Figure 2—figure supplement 4
Correlation between swimming speed and chemotactic ability.

Each dot represents measurements for a different isolate. The isolates and their corresponding competitors were sampled from the same stage of growth in order to measure the difference in chemotaxis. Cells were grown in a standard batch culture. Two (orange), eight (blue) and 11.5 hr (red) after inoculation, samples were taken and treated with the standard protocol before measurements. While incubation in capillary competition assay (30 min), swimming speeds were determined within 20 min after sampling. For the two-hour sampling, cells were concentrated by mild centrifugation; the other two points required proper dilution with washing buffer. For orange points, v=4.06c+8.25, R2=0.82; blue points, v=5.18c+14.7, R2=0.90; red points, v=3.59c0.00085, R2=0.61. Error bars indicate standard error from ~300 cells per data point.
Figure 2—figure supplement 5
Test of E. coli chemotaxis at the late stage.

Ancestral E. coli cells were grown in tryptone broth for 11.5 hr and harvested for capillary assay as in the experimental evolution. Tryptone broth or buffer were put in the capillary. The vertical axis gives the number of cells attracted into the capillary after 30 min incubationas measured by flow cytometer. Tryptone broth attracted five times cells as that of the buffer (p<0.0001), proving that cells at this stage of growth did chemotaxis. Each dot represents an experimental replication.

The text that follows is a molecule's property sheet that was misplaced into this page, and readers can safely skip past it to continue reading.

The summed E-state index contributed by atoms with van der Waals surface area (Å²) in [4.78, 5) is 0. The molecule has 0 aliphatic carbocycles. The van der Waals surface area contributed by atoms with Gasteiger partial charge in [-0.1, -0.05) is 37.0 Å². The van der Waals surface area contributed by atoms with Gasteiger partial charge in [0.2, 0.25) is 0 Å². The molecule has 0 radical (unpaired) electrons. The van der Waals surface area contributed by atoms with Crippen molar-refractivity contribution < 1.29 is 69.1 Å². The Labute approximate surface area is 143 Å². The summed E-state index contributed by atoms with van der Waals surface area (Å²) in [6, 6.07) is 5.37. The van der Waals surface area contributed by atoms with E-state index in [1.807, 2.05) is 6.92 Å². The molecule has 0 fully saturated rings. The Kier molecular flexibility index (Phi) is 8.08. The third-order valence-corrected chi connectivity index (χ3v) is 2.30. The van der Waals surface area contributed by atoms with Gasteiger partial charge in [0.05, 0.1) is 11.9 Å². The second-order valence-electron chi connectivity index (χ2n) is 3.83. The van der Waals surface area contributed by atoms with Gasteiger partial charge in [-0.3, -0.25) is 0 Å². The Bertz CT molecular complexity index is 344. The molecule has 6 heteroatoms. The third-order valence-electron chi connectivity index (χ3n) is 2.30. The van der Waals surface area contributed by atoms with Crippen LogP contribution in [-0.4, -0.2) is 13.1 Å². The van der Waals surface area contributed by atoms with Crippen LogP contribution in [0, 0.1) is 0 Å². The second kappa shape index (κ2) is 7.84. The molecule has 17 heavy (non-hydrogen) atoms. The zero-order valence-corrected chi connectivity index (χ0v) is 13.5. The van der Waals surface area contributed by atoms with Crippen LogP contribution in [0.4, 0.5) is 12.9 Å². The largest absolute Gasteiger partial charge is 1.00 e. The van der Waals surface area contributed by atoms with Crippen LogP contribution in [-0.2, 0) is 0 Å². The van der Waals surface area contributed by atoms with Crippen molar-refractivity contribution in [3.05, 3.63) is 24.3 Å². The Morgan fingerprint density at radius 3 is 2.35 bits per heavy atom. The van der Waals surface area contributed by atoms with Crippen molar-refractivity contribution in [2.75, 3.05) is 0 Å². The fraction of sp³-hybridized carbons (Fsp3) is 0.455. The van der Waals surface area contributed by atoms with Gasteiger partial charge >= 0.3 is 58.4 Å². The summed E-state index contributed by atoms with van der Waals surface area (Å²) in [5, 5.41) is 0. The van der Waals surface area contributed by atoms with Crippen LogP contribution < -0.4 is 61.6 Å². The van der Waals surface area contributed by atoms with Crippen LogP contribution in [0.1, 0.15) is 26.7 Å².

Figure 2—figure supplement 6
Logistic growth curves fitted to data from isolated clones.

Each point represents three to six replicates. Error bars are standard deviations. Cell densities were determined using flow cytometry. These mutants were isolated at week 9.
Figure 2—figure supplement 7
The impact of r and k on competition at the end of batch growth, f, a, and its derivatives, b.

The surface and derivatives were generated with appropriate parameterization (w0 = 1/2000, t = 11.5, step size for derivatives is 0.01 for both variables). Dashed lines and red curves in b mark the parameter space for evolved isolates. Note that the axis for k is reversed.
Figure 3 with 3 supplements
Molecular, physiological and fitness impacts of the adaptive mutations.